Sailing lifts people out of their normal parameters of understanding; it makes them question their place in the world, because their feet and their brains need time to adjust to their new reality. (Spend enough time at sea and land becomes the alien place.) For some people, the idea is too much to bear, and their sensory systems become overloaded and they throw up their lunch. For other people, the feeling becomes addictive. They learn to love the sensation of being just a little off-balance. It's as though they can find the truth about themselves only when they can't find their feet. ...... "These are the guys you should be writing about," Bardem says, nodding at the doctors. "They should be on the cover of your magazine. They save lives. I only make movies. The world is a funny place. It doesn't make any sense." ...... He looked like Javier Bardem: everything oversized — his eyes, his nose, that enormous head — his black hair swept down over his brow, a thick growth of whiskers on his face. He did not look as though he were dying. He looked tanned, robust, relaxed. Javier Bardem looked built to last, half man, half monument. ....... I'm pretty sure my voice cracked when I said thanks for the most delicious Coke I will ever drink. She had just woken up, and she was fresh out of the shower, her wet hair still slicked back. She wasn't wearing makeup, but her skin was flawless. Her eyes were bright, and her teeth were perfect, and she was wearing a top that revealed her brown shoulders. ......... No wonder Bardem thinks he's dying. His heart must stop a thousand times a day. ......... He apologized many times for his English; he didn't need to. He talked about his reticence for publicity, how he thinks of himself as a working actor, not a celebrity. ........ He talked about his doubts and fears and insecurities, this Oscar-winning actor who had just married Penélope Cruz. He talked about his dream of one day working with Al Pacino — "but I doubt that will ever happen" — and how he would love to play Pablo Escobar and Cortez the Killer. ..... but that he would like to talk about Biutiful. "I think it's a masterpiece," he said, "and it needs help." ...... When Bardem first saw 21 Grams — the Mexican director Alejandro González Iñárritu's debut English-language film — he had the same feeling in his stomach. He stumbled out of the theater. "I remember, I almost got hit by a car walking out after," he says. "I was so moved by it. I wasn't right for a week." So Bardem was eager when he was offered the lead role in Iñárritu's Biutiful. "They are only movies," he says, "but I want to make movies that count for something." The character he plays, a dying man named Uxbal, has scratched out a life on desperate margins, but he is a man who has also maintained an unlikely moral center — like Anton Chigurh, like Bardem himself. "I believe in a man having a code," he says. Bardem is unforgiving when wronged; he believes in doing a job well; he commits entirely, but he does not commit himself often. He is selective, and he will always be careful. "How much money do you need?" he asks. ......... Biutiful is a nearly perfect movie, and Bardem carries nearly every frame of it. It's not an easy movie; it's not entertainment. There are dead children in it, and drugs, and blood filling the toilet bowl. ...... Movies don't save lives, but they can change them. The best of them can make you want to be better than you are. ..... For some reason, I suddenly realize that it has been more than two months since I have seen rain. Where is my head? I can't dream of getting into my car. I wander the streets for an hour or so before I feel as though my feet are my own again. That can happen when people grow old, or get sick, or drink too much. That can happen when they fall in love.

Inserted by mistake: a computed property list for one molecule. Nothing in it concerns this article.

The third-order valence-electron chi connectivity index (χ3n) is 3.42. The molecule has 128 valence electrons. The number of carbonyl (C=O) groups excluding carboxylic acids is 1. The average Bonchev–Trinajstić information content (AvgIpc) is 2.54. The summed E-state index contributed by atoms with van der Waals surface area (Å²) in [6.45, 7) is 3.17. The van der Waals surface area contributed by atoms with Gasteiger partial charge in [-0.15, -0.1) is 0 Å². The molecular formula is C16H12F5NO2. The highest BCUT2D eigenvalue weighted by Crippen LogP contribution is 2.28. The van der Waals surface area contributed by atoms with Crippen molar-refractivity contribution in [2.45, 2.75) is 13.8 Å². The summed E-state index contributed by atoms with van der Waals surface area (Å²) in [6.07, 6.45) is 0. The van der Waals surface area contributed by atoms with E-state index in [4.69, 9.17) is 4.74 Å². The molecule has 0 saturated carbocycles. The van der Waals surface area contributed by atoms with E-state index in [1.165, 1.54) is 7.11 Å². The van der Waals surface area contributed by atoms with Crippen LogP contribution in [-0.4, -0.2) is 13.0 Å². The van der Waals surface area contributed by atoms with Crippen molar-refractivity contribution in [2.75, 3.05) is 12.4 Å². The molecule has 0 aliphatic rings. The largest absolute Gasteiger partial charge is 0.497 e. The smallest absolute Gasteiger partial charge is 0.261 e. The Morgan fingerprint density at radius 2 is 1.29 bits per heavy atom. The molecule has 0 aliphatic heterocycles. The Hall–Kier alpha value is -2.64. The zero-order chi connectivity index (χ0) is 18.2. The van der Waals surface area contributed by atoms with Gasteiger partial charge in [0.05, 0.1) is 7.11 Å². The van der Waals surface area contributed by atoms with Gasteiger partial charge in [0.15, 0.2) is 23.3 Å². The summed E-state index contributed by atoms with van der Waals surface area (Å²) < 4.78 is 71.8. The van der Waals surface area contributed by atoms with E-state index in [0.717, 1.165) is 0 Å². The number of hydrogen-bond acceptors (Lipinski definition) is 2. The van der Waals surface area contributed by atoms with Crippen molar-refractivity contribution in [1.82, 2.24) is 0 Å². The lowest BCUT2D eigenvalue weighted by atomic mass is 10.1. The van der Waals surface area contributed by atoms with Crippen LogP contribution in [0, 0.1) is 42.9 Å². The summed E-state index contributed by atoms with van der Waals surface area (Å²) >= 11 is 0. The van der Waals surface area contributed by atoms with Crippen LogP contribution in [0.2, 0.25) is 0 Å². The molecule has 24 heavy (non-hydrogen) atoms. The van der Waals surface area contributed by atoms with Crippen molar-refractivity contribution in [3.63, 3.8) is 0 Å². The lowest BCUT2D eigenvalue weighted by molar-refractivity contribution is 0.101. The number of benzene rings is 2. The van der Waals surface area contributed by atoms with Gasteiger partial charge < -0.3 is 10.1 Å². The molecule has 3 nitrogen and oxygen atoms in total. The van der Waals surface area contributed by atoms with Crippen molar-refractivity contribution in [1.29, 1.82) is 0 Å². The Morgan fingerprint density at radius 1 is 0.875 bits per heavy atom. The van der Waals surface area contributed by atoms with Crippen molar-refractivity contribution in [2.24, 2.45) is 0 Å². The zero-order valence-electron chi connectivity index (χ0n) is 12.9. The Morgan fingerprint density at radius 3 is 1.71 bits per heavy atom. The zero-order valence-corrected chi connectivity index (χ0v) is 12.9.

The Actor as Architect of a Role